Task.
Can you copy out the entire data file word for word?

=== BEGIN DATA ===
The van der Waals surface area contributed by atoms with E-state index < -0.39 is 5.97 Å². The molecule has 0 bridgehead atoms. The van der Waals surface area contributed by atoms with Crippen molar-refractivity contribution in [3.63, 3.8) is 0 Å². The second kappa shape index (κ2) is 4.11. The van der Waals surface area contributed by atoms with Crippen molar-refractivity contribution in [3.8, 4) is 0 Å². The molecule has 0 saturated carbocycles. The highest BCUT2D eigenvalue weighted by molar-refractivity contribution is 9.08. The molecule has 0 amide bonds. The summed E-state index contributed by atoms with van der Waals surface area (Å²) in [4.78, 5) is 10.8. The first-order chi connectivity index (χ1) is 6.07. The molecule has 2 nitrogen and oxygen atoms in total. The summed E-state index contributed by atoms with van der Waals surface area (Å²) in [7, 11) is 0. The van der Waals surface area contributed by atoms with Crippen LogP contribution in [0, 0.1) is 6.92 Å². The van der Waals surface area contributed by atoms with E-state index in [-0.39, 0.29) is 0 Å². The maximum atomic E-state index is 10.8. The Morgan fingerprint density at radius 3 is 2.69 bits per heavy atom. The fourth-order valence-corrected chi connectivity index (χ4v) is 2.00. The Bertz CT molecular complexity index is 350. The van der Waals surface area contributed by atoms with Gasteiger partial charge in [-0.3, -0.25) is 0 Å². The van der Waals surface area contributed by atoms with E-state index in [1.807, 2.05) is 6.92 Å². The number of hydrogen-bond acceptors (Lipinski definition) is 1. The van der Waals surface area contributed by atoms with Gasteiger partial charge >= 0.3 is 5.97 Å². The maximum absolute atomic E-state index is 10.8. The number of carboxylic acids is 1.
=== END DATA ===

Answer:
The van der Waals surface area contributed by atoms with E-state index < -0.39 is 5.97 Å². The molecule has 0 bridgehead atoms. The van der Waals surface area contributed by atoms with Crippen molar-refractivity contribution in [3.63, 3.8) is 0 Å². The second kappa shape index (κ2) is 4.11. The van der Waals surface area contributed by atoms with Crippen molar-refractivity contribution in [3.8, 4) is 0 Å². The molecule has 0 saturated carbocycles. The highest BCUT2D eigenvalue weighted by molar-refractivity contribution is 9.08. The molecule has 0 amide bonds. The summed E-state index contributed by atoms with van der Waals surface area (Å²) in [4.78, 5) is 10.8. The first-order chi connectivity index (χ1) is 6.07. The molecule has 2 nitrogen and oxygen atoms in total. The summed E-state index contributed by atoms with van der Waals surface area (Å²) in [7, 11) is 0. The van der Waals surface area contributed by atoms with Crippen LogP contribution in [0, 0.1) is 6.92 Å². The van der Waals surface area contributed by atoms with E-state index in [-0.39, 0.29) is 0 Å². The maximum atomic E-state index is 10.8. The Morgan fingerprint density at radius 3 is 2.69 bits per heavy atom. The fourth-order valence-corrected chi connectivity index (χ4v) is 2.00. The Bertz CT molecular complexity index is 350. The van der Waals surface area contributed by atoms with Gasteiger partial charge in [-0.3, -0.25) is 0 Å². The van der Waals surface area contributed by atoms with E-state index in [1.807, 2.05) is 6.92 Å². The number of hydrogen-bond acceptors (Lipinski definition) is 1. The van der Waals surface area contributed by atoms with Gasteiger partial charge >= 0.3 is 5.97 Å². The maximum absolute atomic E-state index is 10.8. The number of carboxylic acids is 1.